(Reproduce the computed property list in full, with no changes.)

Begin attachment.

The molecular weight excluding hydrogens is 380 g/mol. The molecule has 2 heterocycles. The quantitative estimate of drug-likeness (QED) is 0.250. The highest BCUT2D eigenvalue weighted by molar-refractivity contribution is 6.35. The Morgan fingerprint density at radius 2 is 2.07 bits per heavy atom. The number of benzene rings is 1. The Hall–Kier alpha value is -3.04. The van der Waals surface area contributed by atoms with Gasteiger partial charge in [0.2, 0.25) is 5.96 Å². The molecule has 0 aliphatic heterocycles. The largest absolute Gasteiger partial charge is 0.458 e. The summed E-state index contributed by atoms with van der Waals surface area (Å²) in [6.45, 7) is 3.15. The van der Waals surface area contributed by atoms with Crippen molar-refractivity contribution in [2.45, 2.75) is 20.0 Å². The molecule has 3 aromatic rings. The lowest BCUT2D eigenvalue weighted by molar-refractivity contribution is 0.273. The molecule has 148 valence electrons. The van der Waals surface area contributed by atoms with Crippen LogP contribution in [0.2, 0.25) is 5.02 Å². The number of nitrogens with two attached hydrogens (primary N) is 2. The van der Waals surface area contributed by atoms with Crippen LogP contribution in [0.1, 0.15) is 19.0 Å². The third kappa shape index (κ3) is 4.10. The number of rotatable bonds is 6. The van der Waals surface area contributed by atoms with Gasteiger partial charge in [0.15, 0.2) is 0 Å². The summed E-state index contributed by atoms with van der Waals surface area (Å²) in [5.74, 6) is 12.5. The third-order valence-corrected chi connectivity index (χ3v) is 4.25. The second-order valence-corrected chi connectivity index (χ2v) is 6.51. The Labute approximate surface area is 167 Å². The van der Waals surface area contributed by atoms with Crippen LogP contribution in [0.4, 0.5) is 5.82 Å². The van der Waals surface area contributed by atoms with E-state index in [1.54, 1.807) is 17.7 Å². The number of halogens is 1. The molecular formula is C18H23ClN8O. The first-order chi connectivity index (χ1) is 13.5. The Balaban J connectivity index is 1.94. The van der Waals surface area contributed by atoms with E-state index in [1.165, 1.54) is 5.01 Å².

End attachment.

The molecular weight excluding hydrogens is 380 g/mol. The molecule has 2 heterocycles. The quantitative estimate of drug-likeness (QED) is 0.250. The highest BCUT2D eigenvalue weighted by molar-refractivity contribution is 6.35. The Morgan fingerprint density at radius 2 is 2.07 bits per heavy atom. The number of benzene rings is 1. The Hall–Kier alpha value is -3.04. The van der Waals surface area contributed by atoms with Gasteiger partial charge in [0.2, 0.25) is 5.96 Å². The molecule has 0 aliphatic heterocycles. The largest absolute Gasteiger partial charge is 0.458 e. The summed E-state index contributed by atoms with van der Waals surface area (Å²) in [6.45, 7) is 3.15. The van der Waals surface area contributed by atoms with Crippen molar-refractivity contribution in [2.45, 2.75) is 20.0 Å². The molecule has 3 aromatic rings. The lowest BCUT2D eigenvalue weighted by molar-refractivity contribution is 0.273. The molecule has 148 valence electrons. The van der Waals surface area contributed by atoms with Crippen LogP contribution in [0.2, 0.25) is 5.02 Å². The number of nitrogens with two attached hydrogens (primary N) is 2. The van der Waals surface area contributed by atoms with Crippen LogP contribution in [0.1, 0.15) is 19.0 Å². The third kappa shape index (κ3) is 4.10. The number of rotatable bonds is 6. The van der Waals surface area contributed by atoms with Gasteiger partial charge in [0.15, 0.2) is 0 Å². The summed E-state index contributed by atoms with van der Waals surface area (Å²) in [5.74, 6) is 12.5. The third-order valence-corrected chi connectivity index (χ3v) is 4.25. The second-order valence-corrected chi connectivity index (χ2v) is 6.51. The Labute approximate surface area is 167 Å². The van der Waals surface area contributed by atoms with Crippen LogP contribution in [0.4, 0.5) is 5.82 Å². The van der Waals surface area contributed by atoms with E-state index in [1.54, 1.807) is 17.7 Å². The number of halogens is 1. The molecular formula is C18H23ClN8O. The first-order chi connectivity index (χ1) is 13.5. The Balaban J connectivity index is 1.94. The van der Waals surface area contributed by atoms with E-state index in [1.165, 1.54) is 5.01 Å².